This project examines the impact of the invasive liana, Sericostachys scandens, on forest composition and recovery of the Grauer's gorilla (Gorilla beringei graueri) in the Kahuzi-Biega National Park, Democratic Republic of Congo (DRC).
Sericostachys scandens is a keystone species, a semi-woody climber capable of growing 20-30 m in length (Troupin 1985 in Plumptre et al. 2002). In the 1990s, this species has come to dominate large expanses of the forest in Kahuzi-Biega National Park in Eastern Democratic Republic of the Congo and other mountain forests in the region (Fimbel 2004, WCS-Rwanda, unpub.). Where present, this liana has created a mono-dominant understory and mid canopy patches that cover large areas. In this project, I will examine S. scandens impact on forest composition with an emphasis on plant species preferred by the Grauer's gorilla, an endangered and protected species. I also aim to determine whether habitat loss and degradation by Sericostachys scandens affects gorilla use of this sector, and the possible implications for population recovery. Specifically, I will use a combination of remote sensing and field-based surveys to determine the current and historical Sericostachys cover area in the gorilla sectors. I will also measure the impacts of liana invasion by documenting the distance gorillas must forage per day in liana covered areas versus non invaded liana areas. I will test two hypotheses specific to the central role that Sericostachys imparts on forest composition and, in turn, presents a potential threat to gorilla habitat and, by extension, to the long-term survival of the Grauer's gorilla population.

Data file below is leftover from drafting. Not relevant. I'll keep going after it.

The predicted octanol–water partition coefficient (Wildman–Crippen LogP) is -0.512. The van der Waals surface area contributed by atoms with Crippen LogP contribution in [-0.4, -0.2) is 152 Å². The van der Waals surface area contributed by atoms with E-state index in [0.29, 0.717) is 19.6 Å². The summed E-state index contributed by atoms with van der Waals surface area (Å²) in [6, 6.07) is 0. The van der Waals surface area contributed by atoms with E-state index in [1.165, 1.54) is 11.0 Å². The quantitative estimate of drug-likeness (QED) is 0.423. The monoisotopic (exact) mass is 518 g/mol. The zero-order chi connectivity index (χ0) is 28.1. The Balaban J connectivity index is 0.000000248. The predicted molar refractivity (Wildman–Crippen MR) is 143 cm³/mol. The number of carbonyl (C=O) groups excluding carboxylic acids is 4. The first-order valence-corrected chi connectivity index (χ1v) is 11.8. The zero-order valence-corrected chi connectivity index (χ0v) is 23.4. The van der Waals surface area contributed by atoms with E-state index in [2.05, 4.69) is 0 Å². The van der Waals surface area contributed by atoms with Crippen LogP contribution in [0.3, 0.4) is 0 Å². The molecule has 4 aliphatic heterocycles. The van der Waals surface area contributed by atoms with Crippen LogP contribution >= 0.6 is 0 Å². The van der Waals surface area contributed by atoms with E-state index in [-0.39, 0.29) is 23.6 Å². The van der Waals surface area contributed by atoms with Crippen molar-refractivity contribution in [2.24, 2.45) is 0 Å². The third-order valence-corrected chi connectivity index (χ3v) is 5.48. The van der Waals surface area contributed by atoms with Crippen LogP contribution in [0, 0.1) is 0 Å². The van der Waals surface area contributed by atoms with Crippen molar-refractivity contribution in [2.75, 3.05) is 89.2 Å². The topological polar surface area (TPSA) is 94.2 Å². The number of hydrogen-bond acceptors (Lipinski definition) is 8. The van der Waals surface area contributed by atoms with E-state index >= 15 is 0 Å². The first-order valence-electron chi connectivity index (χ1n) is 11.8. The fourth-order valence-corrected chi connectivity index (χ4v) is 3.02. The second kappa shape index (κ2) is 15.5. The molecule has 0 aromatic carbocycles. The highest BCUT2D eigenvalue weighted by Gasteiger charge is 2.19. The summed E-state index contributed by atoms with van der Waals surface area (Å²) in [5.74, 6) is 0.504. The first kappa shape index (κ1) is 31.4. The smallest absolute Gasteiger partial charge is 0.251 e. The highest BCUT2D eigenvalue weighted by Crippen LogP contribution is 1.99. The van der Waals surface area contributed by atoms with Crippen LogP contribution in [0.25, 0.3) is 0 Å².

Hypothesis 1: The invasion of Sericostachys in the upland sector of the national park has altered forest composition and suitable habitats for gorillas.
Hypothesis 2: Gorilla groups in Sericostachys liana dominated areas will spend more time foraging because they are faced with tangled, impenetrable vegetation which for them is inedible; therefore, the daily foraging time of gorillas under the leadership of the Silverback (gorilla male group leader) will increase while the distance traveled will decrease.